An international team of scientists dug into two dozen locations across the globe to chart gently rising and falling seas over centuries and millennia. Until the 1880s and the world's industrialization, the fastest seas rose was about 1 to 1.5 inches (3 to 4 centimeters) a century, plus or minus a bit. During that time global sea level really didn't get much higher or lower than 3 inches above or below the 2,000-year average.
But in the 20th century the world's seas rose 5.5 inches (14 centimeters). Since 1993 the rate has soared to a foot per century (30 centimeters). And two different studies published Monday in the journal Proceedings of the National Academy of Sciences, said by 2100 that the world's oceans will rise between 11 to 52 inches (28 to 131 centimeters), depending on how much heat-trapping gas Earth's industries and vehicles expel.
"There's no question that the 20th century is the fastest," said Rutgers earth and planetary sciences professor Bob Kopp, lead author of the study that looked back at sea levels over the past three millennia. "It's because of the temperature increase in the 20th century which has been driven by fossil fuel use."
To figure out past sea levels and rates of rise and fall, scientists engaged in a "geological detective story," said study co-author Ben Horton, a Rutgers marine scientist. They went around the world looking at salt marshes and other coastal locations and used different clues to figure out what the sea level was at different times. They used single cell organisms that are sensitive to salinity, mangroves, coral, sediments and other clues in cores, Horton said. On top of that they checked their figures by easy markers such as the rise of lead with the start of the industrial age and isotopes only seen in the atomic age.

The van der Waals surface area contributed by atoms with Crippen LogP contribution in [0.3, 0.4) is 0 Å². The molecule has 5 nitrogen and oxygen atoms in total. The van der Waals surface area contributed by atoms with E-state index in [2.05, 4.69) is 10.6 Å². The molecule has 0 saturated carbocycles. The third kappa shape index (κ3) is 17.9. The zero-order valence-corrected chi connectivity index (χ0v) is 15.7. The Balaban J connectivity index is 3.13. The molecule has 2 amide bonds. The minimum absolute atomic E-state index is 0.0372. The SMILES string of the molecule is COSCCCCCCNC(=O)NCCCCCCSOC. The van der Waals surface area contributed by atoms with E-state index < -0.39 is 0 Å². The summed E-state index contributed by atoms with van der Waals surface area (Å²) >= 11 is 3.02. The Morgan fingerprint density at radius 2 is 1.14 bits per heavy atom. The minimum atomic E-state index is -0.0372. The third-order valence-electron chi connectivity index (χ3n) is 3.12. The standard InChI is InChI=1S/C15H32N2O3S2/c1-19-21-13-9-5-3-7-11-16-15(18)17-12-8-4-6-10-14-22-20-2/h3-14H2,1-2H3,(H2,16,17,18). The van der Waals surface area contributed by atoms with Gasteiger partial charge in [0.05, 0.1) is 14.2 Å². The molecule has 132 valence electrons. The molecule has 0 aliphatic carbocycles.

When Kopp and colleagues charted the sea level rise over the centuries - they went back 3,000 years, but aren't confident in the most distant 200 years - they saw Earth's sea level was on a downward trend until the industrial age.
Sea level rise in the 20th century is mostly man-made, the study authors said. A separate, not-yet-published study by Kopp and others found since 1950, about two-thirds of the U.S. nuisance coastal floods in 27 locales have the fingerprints of man-made warming.
And if seas continue to rise, as projected, another 18 inches of sea level rise is going to cause lots of problems and expense, especially with surge during storms, said study co-author Stefan Rahmstorf of the Potsdam Institute for Climate Impact Research in Germany.
"There is such a tight relationship between sea level and temperature," Horton said. "I wish there wasn't, then we wouldn't be as worried."
The link to temperature is basic science, the study's authors said. Warm water expands. Cold water contracts. The scientists pointed to specific past eras when temperatures and sea rose and fell together.
The Kopp study and a separate one published by another team projected future sea level rise based on various techniques. They came to the same general estimates, despite using different methods, said Anders Levermann, a co-author of the second paper and a researcher at the Potsdam Institute.
If greenhouse gas pollution continues at the current pace, both studies project increases of about 22 to 52 inches (57 to 131 centimeters). If countries fulfill the treaty agreed upon last year in Paris and limit further warming to another 2 degrees Fahrenheit, sea level rise would be in the 11 to 22 inch range (28 to 56 centimeters).
Jonathan Overpeck at the University of Arizona, who wasn't part of the studies, praised them, saying they show a clear cause and effect between warming and sea level rise.